“UVU Symphony Orchestra” Spring Showcase

Photo provided by UVU Symphony Orchestra

Under the guidance of the Department of Music’s department chair, Thomas Keck, the UVU Symphony Orchestra showed a wide range of musical performances and showcased the talents of five uniquely gifted UVU students. Keck was accompanied by guest conductors Taras Krysa and Don Miller. 

Krysa, born in Ukraine, has gained prestige all over the world for his many significant contributions to various orchestras such as the National Symphony Orchestra of Ukraine and New World Symphony. Currently, he is director of orchestras at the University of Nevada and artistic and music director of the Henderson Symphony Orchestra where under his leadership its audience has grown ten-fold. 

Miller is a Utah-based conductor, where he is music director and conductor of the orchestra Esperanza Park City. He has an extensive background in training musicians of every age and caliber from public schools and universities to the Starlight Symphony Orchestra of Wimberley, Texas.

The first half of the orchestra featured solo performances from four of UVU’s brightest students. First, was a rendition of “Concerto for Flute and Orchestra” by Carl Nielsen, with Kendra Hamblin on flute. Then, “Cello Concerto No. 1 in A Minor, Op. 33” by Camille Saint-Saëns with Kaitlin Booth on cello. Next, “Meine Lippen sie küssen so heiss” by Franz Lehar and “Amour ranime mon courage” by Charles Gounod with Cristina Villalobos as soprano. And lastly, “Piano Concerto No. 1, Op. 25” by Felix Mendelssohn with Jiayi Lin on piano. Each of these students stood out in the expert manner with which they presented the unique capabilities of their instruments.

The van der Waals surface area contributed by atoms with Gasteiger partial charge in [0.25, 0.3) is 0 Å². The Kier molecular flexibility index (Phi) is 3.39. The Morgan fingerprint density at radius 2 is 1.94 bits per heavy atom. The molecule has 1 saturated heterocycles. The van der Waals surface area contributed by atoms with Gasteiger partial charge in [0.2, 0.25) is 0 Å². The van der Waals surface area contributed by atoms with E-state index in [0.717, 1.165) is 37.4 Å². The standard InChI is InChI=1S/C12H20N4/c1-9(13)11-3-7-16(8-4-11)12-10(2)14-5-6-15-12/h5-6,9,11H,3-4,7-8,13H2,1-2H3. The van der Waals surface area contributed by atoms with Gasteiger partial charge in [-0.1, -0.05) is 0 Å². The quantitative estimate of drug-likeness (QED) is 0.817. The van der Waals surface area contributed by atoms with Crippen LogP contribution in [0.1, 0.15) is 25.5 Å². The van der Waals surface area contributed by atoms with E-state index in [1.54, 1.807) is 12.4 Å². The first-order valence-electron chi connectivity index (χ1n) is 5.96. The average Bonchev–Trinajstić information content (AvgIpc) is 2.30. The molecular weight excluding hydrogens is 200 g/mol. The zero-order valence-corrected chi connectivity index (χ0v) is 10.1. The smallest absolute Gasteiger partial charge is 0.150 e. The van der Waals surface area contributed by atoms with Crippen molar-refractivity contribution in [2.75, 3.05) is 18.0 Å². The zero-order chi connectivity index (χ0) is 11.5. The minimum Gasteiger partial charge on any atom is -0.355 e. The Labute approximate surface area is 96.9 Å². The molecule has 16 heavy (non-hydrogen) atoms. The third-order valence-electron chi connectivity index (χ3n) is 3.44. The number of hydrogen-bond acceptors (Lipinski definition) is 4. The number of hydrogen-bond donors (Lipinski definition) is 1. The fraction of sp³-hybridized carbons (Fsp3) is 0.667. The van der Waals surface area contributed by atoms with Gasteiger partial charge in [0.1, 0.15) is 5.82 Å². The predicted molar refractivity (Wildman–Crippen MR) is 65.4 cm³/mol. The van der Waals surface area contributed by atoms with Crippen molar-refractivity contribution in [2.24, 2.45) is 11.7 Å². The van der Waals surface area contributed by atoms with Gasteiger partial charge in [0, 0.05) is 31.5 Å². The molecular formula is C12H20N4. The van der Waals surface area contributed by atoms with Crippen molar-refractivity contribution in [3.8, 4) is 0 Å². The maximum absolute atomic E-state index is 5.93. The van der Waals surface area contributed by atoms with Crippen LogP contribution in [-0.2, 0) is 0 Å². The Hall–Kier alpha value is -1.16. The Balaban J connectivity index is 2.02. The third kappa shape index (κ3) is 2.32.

For the second half of the orchestra, it first began with the contribution of an original work by UVU student Joe Osterstock entitled, “Cattitsh Dance.” Then it finished with “Variations on a Theme by Haydn, Op. 56a” by Johannes Brahms. It is often associated with being one of his most popular works. In this piece, Brahms pays homage to the classical period. He was often championed as upholding traditional forms of music for which he received some criticism but mostly praise. 

In this symphony orchestra, UVU greatly benefitted from the tutelage of two great conductors, Taras Krysa and Don Miller, whose influence will continue to propel UVU’s music program to greater heights. As displayed by the soloists and Osterstock’s original work, UVU is home to some of the nation’s greatest emerging musicians who will go on to influence the world with their gifts.

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